Kennedy added that "Washington has long been spending tax dollars like a bunch of drunken sailors."

Notably absent from the bill's list of cosponsors are members of Senate leadership or Sen. Richard Shelby (R-Ala.), the chairman of the Senate Appropriations Committee.

Conservatives seized on the dynamic Friday afternoon, with FreedomWorks President Adam Brandon saying the absence of GOP leaders "speaks volumes."

"Clearly, Senate rank and file are the ones concerned with reckless spending. If Senate Majority Leader Mitch McConnell is not going to take up the White House's proposal to impound unobligated funds, it is good to that know we have Sens. Lee, Paul, and others to stick up for American taxpayers," he added in a statement.

Who's afraid of cutting a mere $15 billion from the federal budget? Republicans, apparently

  Who's afraid of cutting a mere $15 billion from the federal budget? Republicans, apparently Are Republicans so inept that they can’t devise a strategy to overcome the left’s predictable tactics and put them on the defensive for their failed, expensive and unnecessary programs?When President Franklin D. Roosevelt famously said, “The only thing we have to fear is fear itself,” he could not have foreseen today’s Republican Party.

President Trump ' s plan to claw back billions of dollars in previously approved government Senators have until Friday if they want to pass the package to claw back roughly $ 15 billion in Lee and a group of conservative GOP senators are holding a press conference on Tuesday to try to

The Senate on Wednesday rejected billions in spending cuts proposed by the Trump administration as two Republicans joined all Democrats in voting no. The 48-50 vote rebuffed a White House plan to claw back some $ 15 billion in spending previously approved by Congress

The Trump administration submitted a request to Congress on May 8 to claw back $15.4 billion in spending from previously approved funds. Lawmakers have 45 days to approve the measure if they want to avoid the 60-vote Senate filibuster.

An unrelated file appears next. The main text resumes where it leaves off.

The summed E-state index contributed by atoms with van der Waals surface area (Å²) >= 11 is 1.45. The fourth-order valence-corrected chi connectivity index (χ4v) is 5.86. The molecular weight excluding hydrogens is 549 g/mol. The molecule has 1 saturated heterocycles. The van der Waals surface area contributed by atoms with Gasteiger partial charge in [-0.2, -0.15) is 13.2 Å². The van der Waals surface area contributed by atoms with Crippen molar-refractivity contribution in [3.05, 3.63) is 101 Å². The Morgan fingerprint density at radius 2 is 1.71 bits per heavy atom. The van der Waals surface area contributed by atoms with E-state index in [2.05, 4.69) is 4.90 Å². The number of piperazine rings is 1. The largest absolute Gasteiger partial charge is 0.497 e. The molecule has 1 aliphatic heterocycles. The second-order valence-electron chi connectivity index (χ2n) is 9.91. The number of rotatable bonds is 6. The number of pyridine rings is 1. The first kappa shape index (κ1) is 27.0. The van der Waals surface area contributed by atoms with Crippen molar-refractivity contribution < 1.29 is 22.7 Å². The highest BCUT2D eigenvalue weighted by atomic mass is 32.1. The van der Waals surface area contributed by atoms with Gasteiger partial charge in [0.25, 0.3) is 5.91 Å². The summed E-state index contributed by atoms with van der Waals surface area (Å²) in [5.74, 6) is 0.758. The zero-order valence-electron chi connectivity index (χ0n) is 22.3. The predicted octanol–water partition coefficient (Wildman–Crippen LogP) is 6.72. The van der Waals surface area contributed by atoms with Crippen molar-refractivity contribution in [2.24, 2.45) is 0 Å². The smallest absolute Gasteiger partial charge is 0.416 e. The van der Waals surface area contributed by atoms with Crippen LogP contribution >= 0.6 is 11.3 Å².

Senate GOP leadership has kept the door open to considering the legislation if it can pass the House.

"My understanding of the rescission package is that it does not breach the bipartisan agreement we reached in the caps deal. If the House is able to pass the rescissions package, we'll take a look at it," Majority Leader Mitch McConnell (R-Ky.) told reporters recently.

But Republicans could struggle to get 50 votes for the legislation without help from Democrats, who have balked because the package targets funding for the Children's Health Insurance Program (CHIP) as well as funds designated for the 2015 Ebola outbreak.

Several GOP senators, including Shelby, Susan Collins (Maine), Lisa Murkowski (Alaska) and Shelley Moore Capito (W.Va.), have voiced concerns about parts of the bill.

Shelby suggested earlier this month that the package "could take funds away from a lot of us in the South, on transportation. And that's not going to be a very popular thing."

Murkowski said late last week that she had talked with White House budget chief Mick Mulvaney. Trump's budget director was open to making changes to address some of her concerns, she said.

"[But] a lot of it has to do just with the fact that we have directed that spending and rescissions effectively take that away from us as the Congress," Murkowski had said.

Study finds skimping can't save seniors from rising drug costs .
Rising manufacturer prices are squeezing seniors and taxpayers alike. Load Error

—   Share news in the SOC. Networks

Topical videos:

This is interesting!